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|Title:||Intensive rotational grazing assists control of gastrointestinal nematodosis of sheep in a cool temperate environment with summer-dominant rainfall||Contributor(s):||Colvin, Alison Frances (author); Walkden-Brown, Steve William (author) ; Knox, M. R. (author); Scott, James Murray (author)||Publication Date:||2008||DOI:||10.1016/j.vetpar.2008.01.014||Handle Link:||https://hdl.handle.net/1959.11/3108||Abstract:||While rotational grazing methods have an accepted role in the management of gastrointestinal nematodosis (GIN) of small ruminants in humid tropical regions, their efficacy and application in cool temperate regions is more controversial. This study evaluated GIN over 2 years in three classes of fine wool Merino sheep (lambs, hoggets and ewes) under three different sheep management systems in a cool tableland environment near Armidale NSW Australia (950 m altitude, 30°31'S, 151°39'E). The management systems were High input (HI) with high fertiliser inputs, a target of 100% sown pasture, high stocking rate (13.4 dry sheep equivalents/ha) and relatively long grazing periods; Typical (TYP) New England management system with moderate fertiliser inputs and stocking rate (9.3 DSE/ha) and relatively long grazing periods; and Intensive rotational grazing (IRG) with moderate fertiliser inputs and stocking rate (8.8 DSE/ha) but very short (mean 5 days) grazing periods and long (mean 103 days) rest periods. Twenty sheep of each class in each management treatment were sampled monthly for faecal worm egg counts (WEC, followed by larval differentiation), and body weights with a blood sample taken for haematology every second month. The proportion of sheep with WEC above zero did not differ between management systems but the magnitude of WEC did, with sheep under IRG displaying lower mean WEC than those on the other treatments (IRG: 326, HI: 594, TYP: 536, eggs/g P < 0.0001). This was despite a significantly longer mean interval between anthelmintic treatments (IRG: 144 days, HI: 77 days, TYP: 78 days, P < 0.0001). The IRG management system also influenced the composition of the infections with sheep on this treatment having a significantly lower proportion of 'Haemonchus contortus' in their faecal cultures (IRG: 59.7%, HI: 79.4%, TYP: 80.9%, P < 0.05) and a significantly higher proportion of 'Trichostrongylus' spp. Sheep on the IRG treatment also had a significantly higher haematocrit (HCT) than those on the other management systems. Despite the lower WEC and higher HCT, sheep under IRG also had significantly lower bodyweights and fleece weights overall, although this was only evident in sheep raised to adulthood prior to the experiment, not those raised during the 2-year experimental period. The results demonstrate that IRG systems with short grazing periods and long rest periods between grazing events can assist with control of GIN in cool temperate climates where 'H. contortus' is the dominant parasite.||Publication Type:||Journal Article||Source of Publication:||Veterinary Parasitology, 153(1-2), p. 108-120||Publisher:||Elsevier||Place of Publication:||Amsterdam, The Netherlands||ISSN:||0304-4017||Field of Research (FOR):||070704 Veterinary Epidemiology||Peer Reviewed:||Yes||HERDC Category Description:||C1 Refereed Article in a Scholarly Journal||Statistics to Oct 2018:||Visitors: 108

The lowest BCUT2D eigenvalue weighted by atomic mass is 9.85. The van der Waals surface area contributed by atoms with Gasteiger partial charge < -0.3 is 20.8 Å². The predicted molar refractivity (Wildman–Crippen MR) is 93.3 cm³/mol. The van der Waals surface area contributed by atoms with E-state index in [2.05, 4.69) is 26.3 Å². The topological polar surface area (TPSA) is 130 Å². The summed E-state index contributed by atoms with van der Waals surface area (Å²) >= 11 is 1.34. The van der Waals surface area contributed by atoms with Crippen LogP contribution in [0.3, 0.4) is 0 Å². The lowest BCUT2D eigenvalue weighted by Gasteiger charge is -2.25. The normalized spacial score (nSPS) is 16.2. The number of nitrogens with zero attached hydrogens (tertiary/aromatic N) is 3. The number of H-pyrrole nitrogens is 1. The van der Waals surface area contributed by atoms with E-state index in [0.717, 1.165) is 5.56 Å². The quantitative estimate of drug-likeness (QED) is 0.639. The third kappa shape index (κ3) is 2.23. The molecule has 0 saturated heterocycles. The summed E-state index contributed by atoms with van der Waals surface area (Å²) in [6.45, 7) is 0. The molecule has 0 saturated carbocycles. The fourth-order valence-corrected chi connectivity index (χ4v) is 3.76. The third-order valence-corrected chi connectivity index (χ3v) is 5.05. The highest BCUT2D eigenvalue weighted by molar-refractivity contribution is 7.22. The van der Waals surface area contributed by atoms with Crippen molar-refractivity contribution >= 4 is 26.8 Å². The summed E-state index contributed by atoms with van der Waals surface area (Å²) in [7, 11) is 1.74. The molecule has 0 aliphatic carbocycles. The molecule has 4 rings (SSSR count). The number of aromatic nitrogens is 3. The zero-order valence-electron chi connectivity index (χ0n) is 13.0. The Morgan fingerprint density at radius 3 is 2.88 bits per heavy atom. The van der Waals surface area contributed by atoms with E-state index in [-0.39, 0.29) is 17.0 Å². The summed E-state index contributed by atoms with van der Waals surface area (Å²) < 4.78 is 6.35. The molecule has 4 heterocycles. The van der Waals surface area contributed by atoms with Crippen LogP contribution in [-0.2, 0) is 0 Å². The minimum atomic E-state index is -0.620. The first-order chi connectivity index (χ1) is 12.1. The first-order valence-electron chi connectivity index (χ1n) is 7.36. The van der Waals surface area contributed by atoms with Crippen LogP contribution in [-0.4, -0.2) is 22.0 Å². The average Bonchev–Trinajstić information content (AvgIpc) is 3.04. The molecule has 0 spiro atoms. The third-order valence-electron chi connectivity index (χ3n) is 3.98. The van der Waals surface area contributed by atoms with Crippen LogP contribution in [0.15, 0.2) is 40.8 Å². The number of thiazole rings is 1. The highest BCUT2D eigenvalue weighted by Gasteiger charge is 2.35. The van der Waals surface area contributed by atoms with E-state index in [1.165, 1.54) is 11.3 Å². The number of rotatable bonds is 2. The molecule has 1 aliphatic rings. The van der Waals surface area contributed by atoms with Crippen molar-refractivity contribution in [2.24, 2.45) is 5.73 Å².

|Appears in Collections:||Journal Article|
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